In a field where very little actual empirical research evidence exists (although this body of evidence is growing), coaches are forced to rely on experiential learning and in-practice experiments to improve their practice. While this is a demonstrably effective method of learning, it requires coaches to actively engage in a process of reflection. In fact, as Gilbert and Trudel (2006) noted if coaches do not actively engage in reflection, their experiences do not lead to improvement in their practice.
“Ten years of coaching without reflection is simply one year of coaching repeated ten times”
Gilbert and Trudel, 2006
The challenge for coaches is that humans tend to be lazy in their thinking. In many situations we default to the use of intuitive judgments or heuristics, rather than engaging in effortful, thoughtful decision-making. This can cause our decision-making to become biased and flawed.
An example of this is demonstrated in recent research with expert long-jump coaches. In this study, 12 elite long jump coaches were shown video, training records and the competitive history of a promising long jumper, and asked to provide examples of the type of activities they prescribe for the jumper as well as a rationale for why. This resulted in a wide range of different approaches being described, and generally the coaches provided ‘well, in my experience’ type answers.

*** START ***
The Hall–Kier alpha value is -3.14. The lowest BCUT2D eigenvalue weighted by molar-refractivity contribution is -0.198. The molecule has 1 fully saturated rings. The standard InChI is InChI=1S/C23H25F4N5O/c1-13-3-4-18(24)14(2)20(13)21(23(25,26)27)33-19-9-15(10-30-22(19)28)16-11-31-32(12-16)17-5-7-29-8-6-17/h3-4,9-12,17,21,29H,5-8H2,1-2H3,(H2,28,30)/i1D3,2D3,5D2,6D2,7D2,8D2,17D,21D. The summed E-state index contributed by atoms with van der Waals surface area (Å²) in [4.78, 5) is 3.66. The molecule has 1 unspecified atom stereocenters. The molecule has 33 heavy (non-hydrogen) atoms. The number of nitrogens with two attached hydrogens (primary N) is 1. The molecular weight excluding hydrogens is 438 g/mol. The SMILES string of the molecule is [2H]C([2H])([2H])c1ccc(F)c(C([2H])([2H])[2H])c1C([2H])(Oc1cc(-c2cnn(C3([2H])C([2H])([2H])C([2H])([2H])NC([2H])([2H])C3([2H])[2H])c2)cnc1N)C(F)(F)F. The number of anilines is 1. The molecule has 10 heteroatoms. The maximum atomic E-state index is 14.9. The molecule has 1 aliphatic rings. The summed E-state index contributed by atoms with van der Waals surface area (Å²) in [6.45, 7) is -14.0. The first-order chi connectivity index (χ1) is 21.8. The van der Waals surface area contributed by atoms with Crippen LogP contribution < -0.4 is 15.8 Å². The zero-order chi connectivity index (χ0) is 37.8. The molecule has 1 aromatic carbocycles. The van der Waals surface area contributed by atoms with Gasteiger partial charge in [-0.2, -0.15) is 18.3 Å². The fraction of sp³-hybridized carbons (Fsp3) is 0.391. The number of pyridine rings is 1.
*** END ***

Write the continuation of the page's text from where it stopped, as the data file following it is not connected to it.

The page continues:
In the second stage of this study, coaches were told that their initial prescription had not worked and were asked what else they would do. In this scenario, where a degree of uncertainty was introduced, the coaches reported that they would like to collect more data, consult with other coaches and became more reliant on formal sources of knowledge. Essentially the coaches moved away from being completely reliant on their expertise and moved towards EBP when they became uncertain about the best thing to do in the situation. This suggests that coaches should look to maintain a healthy amount of skepticism regarding their own practice, and continually check and challenge themselves regarding the reasoning behind their programming choices.
To summarize, coaching relies on making appropriate decisions based on both previous experience and continuously developing coaching knowledge. Coaches should aspire to be “evidence-based” in their approach, with a clear understanding of what EBP means within a coaching context, meaning:-
Coaches develop tacit knowledge through experiential learning and this represents an important information source for EBP.
This experiential learning process requires coaches to actively reflect on their practice and conduct in practice experiments to determine what processes work best in their own environments and with their own athletes.
Where possible, coaches should aim to supplement this tacit knowledge with explicit knowledge in the form of research evidence and coach development courses.